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This eBook from the Gutenberg Project consists of approximately 330 pages of information about Across China on Foot.
Length      Height
of Stage    Above Sea

1st day—­Nantien 90 li. 5,300 ft.
2nd day—­Chiu-Ch’eng
(Kang-gnai) 80 li. —–­
4th day—­Hsiao Singai 60 li. —–­
5th day—­Manyueen 60 li. 2,750 ft.
6th day—­Pa-chiao-chai | Approx. 1,200 ft.
7th day—­Mao-tsao-ti | 55 English 650 ft.
8th day—­Bhamo (Singai) | miles. 350 ft.

Shans here monopolize all things.  Chinese, although of late years drawn to this low-lying area, do not abound in these parts, and the Shan is therefore left pretty much to himself.  And the pleasant eight-day march from Tengyueh to Bhamo, the metropolis of Upper Burma, probably offers to the traveler objects and scenes of more varying interest than any other stage of the tramp from far-away Chung-king.  To the Englishman, daily getting nearer to the end of his long, wearying walk, and going for the first time into Upper Burma, incidentally to realize again the dream of civilization and comfort and contact with his own kind, leaving Old China in the rear, there instinctively came that inexpressible patriotic pride every Britisher must feel when he emerges from the Middle Kingdom and sets his foot again on British territory.  The benefits are too numerous to cite; you must have come through China, and have had for companionship only your own unsympathetic coolies, and accommodation only such as the Chinese wayside hostelry has offered, to be able fully to realize what the luxurious dak-bungalows, with their excellent appointments, mean to the returning exile.

Paved roads, the bane of man and beast, end a little out of Tengyueh.  Mountains are left behind.  There is no need now for struggle and constant physical exertion in climbing to get over the country.  With no hills to climb, no stones to cut my feet or slip upon, with wide sweeps of magnificent country leading three days later into dense, tropical jungle, entrancing to the merest tyro of a nature student, and with the knowledge that my walking was almost at an end, all would have gone well had I been able to tear from my mind the fact that at this juncture I should have to make to the reader a great confession of foiled plans.  For two days I was accompanied by the Rev. W.J.  Embery, of the China Inland Mission, who was making an itinerary among the tribes on the opposite side of the Taping, which we followed most of the time.  He rode a mule; and am I not justified in believing that you, too, reader, with such an excellent companion, one who had such a perfect command of the language, and who could make the journey so much more interesting, you would have ridden your pony?  I rode mine!  I abandoned pedestrianism and rode to Chiu-Ch’eng—­two full days, and when, after a pleasant rest under a sheltering banyan, we went our different ways, I was sorry indeed to have to fall back upon my men for companionship.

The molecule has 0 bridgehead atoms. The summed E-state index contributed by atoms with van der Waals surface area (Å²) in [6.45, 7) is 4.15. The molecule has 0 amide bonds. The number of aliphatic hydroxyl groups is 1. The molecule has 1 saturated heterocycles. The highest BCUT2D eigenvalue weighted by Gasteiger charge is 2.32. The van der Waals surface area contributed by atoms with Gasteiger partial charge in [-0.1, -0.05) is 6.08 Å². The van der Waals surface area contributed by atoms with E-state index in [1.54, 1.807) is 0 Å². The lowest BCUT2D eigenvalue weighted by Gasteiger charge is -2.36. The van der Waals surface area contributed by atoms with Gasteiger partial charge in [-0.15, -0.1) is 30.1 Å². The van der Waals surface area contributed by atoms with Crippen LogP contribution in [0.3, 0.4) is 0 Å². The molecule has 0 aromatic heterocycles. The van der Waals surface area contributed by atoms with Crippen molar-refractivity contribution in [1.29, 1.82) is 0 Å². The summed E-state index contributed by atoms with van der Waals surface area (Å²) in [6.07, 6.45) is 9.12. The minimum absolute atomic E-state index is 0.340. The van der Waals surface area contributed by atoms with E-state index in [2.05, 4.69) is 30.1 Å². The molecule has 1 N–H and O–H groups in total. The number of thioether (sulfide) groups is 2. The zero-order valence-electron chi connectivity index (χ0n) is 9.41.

But it was not to be for long.

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